I Took My Third COVID-19 Vaccine Shot Today
You Should Too - Here's Why
Shortly since receiving my second dose of Covid-19 vaccine (Pfizer) I have been fortunate to have been able to monitor my neutralizing antibody titer against the original SARS-CoV-2 Washington/Wuhan outbreak strain, and two of the most commonly circulating variants today, B1.1.7 (UK) and B1.351 (South African). Like everyone else from whom this data has been collected I have seen my titer dropping with each successive test. While my numbers still sit above the threshold for protection, if the trend continues I will be totally vulnerable to the South African variant in 1 to 2 months, and vulnerable to UK some 3 months or so later. Unfortunately, I have not yet had the opportunity to determine my titer against Delta, the newest and scariest variant yet, though I should have those numbers sometime in the next few weeks. However, given the seriousness of the Delta variant, and the news that several persons I know may have Covid-19 caused by delta, I do not intend to wait and decided to take a booster dose of vaccine today. If I have been exposed to Delta in the past few days, a booster dose now will do me no good, however, I have to operate under the assumption that I have not and plan for future potential exposures by doing everything I can now to protect myself and my loved ones. In fact I am recommending to all my friends and family and anyone that will listen that they should get third vaccine doses now. Do not wait. Especially for those who were vaccinated among the first wave, healthcare workers and the like, many of them are likely completely unprotected and anecdotal evidence suggests unsurprisingly that Covid-19 cases are on the rise among this cohort.
Pfizer or Moderna
After much deliberation I decided to take the Pfizer vaccine again for this third (booster) dose. This decision has the decided disadvantage of forgoing the benefits of heterologous priming that I would have incurred had I taken Moderna (at a very high level heterologous priming refers to the fact that a slightly different set of neutralizing antibodies will be produced in response to each vaccines and in combination they should provide a theoretically broader span of protection), but I made this decision for three reasons. First, Pfizer has released some preliminary safety data on a third dose which looks very good, whereas Moderna has not. Second, I have been privy to a very small data set which shows that at least one person who has taken the Pfizer vaccine does have a protective level of neutralizing antibody against Delta, though just barely, while I have seen no such data for Moderna. Third, a trusted colleagues analysis of the design of the targets of the Moderna and Pfizer vaccines and the known mutations in Delta suggest that there is a higher probability that the Pfizer version will provide protection than Moderna.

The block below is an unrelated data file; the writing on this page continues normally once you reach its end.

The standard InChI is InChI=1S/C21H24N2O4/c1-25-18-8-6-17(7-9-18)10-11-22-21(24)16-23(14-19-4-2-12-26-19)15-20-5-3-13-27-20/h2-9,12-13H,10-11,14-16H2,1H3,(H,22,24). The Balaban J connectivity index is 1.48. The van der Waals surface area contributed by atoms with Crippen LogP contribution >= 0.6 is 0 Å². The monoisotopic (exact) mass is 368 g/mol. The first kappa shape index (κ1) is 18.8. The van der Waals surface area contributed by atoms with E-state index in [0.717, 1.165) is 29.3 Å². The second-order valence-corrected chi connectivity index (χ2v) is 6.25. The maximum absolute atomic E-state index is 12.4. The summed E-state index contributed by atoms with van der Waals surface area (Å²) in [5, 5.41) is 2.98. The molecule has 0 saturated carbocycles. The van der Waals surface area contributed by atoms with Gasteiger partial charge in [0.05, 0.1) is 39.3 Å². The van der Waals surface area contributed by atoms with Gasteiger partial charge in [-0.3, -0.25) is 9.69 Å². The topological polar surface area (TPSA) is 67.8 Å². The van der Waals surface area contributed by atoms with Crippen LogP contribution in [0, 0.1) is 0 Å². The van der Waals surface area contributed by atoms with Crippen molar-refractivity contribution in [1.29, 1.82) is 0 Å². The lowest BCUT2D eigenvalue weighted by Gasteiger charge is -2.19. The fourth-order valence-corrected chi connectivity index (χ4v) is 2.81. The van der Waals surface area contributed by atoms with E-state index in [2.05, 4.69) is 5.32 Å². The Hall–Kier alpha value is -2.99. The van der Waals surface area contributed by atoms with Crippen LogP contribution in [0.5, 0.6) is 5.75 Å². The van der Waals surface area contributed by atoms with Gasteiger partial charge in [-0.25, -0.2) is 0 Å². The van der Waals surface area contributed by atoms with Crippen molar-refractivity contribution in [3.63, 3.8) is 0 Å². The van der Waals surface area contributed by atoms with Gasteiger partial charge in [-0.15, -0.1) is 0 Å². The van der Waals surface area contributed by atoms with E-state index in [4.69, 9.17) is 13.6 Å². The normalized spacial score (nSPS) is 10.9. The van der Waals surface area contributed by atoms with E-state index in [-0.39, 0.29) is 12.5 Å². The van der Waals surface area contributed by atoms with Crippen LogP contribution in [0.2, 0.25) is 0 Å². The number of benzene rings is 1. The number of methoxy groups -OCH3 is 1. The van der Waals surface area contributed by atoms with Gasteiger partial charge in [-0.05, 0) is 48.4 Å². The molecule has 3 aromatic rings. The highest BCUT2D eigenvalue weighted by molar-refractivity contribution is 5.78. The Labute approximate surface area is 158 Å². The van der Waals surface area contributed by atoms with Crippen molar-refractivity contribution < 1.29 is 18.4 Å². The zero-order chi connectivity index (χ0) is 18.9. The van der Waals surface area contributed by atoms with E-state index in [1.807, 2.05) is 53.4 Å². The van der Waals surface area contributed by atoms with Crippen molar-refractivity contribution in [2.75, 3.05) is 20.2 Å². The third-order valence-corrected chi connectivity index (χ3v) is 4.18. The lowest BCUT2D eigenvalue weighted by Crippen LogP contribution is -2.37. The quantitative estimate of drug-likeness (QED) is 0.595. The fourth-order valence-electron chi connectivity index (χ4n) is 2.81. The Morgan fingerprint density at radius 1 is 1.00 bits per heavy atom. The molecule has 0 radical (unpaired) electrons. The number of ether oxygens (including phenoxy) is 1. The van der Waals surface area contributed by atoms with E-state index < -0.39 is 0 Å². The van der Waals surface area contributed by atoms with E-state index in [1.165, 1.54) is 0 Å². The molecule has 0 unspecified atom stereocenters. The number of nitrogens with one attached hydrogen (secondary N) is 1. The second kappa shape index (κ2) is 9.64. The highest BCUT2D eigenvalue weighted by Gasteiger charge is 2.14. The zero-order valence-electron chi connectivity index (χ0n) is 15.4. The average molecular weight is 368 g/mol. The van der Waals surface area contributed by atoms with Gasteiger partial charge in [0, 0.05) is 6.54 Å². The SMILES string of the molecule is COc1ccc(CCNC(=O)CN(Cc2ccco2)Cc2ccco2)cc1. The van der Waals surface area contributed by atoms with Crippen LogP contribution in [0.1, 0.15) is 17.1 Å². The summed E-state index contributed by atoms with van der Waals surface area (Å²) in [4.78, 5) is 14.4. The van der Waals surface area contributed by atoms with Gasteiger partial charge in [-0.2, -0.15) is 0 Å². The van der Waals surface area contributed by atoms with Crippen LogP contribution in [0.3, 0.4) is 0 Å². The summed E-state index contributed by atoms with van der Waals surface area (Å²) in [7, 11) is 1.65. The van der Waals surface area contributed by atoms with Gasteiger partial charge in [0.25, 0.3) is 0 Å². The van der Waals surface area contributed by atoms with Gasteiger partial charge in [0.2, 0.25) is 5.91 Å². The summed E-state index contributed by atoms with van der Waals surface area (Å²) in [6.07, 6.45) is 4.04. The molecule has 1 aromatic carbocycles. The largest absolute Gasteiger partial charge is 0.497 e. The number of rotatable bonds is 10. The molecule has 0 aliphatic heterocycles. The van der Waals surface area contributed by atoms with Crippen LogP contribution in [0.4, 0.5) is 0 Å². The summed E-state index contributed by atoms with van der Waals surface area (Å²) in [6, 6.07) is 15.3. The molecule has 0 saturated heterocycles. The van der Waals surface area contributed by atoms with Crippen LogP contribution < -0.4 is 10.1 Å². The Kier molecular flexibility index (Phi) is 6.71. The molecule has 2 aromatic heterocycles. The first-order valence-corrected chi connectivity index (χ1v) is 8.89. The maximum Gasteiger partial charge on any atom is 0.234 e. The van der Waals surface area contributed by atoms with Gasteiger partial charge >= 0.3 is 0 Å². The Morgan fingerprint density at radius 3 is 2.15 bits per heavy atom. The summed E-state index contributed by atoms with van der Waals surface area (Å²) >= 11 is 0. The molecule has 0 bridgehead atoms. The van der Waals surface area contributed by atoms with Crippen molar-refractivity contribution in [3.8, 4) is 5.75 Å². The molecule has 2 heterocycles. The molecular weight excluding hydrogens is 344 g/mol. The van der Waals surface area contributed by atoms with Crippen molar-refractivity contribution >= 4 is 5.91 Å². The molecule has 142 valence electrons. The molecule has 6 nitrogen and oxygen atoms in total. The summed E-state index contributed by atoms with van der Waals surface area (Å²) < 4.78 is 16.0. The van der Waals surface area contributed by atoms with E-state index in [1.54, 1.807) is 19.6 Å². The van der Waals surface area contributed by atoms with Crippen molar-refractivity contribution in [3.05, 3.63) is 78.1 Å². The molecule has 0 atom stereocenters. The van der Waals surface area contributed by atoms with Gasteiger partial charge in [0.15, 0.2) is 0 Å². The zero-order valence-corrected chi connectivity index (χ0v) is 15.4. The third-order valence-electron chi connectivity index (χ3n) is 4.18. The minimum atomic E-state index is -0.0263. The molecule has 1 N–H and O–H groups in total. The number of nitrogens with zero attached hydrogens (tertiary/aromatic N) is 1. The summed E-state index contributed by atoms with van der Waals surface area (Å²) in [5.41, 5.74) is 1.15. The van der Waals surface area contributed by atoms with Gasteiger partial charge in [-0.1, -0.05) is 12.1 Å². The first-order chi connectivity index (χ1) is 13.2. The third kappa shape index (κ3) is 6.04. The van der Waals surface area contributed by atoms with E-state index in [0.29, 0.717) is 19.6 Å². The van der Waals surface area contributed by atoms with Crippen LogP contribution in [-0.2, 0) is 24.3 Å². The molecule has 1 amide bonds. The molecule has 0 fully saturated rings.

Not only is delta more highly transmissible than any of the previous variants, it causes more sever disease, and also apparently has a predilection for young people including children. Vaccination is the only reliable means of protection from this threat and just how effective it actually is remains an open question. Some protection however, is better than none, and for many of those who do not take a third vaccine dose sometime in the next few months, they will have no protection. The consequences of this could be severe and it might taken something like the omega option to stop the situation from deteriorating into something I really do now want to think about. If you have been vaccinated, and it was anything greater than 3 months ago you should be planning for a booster dose now and if you have not been vaccinated at all, what are you waiting for? You are putting your own life and the lives of everyone you know at risk.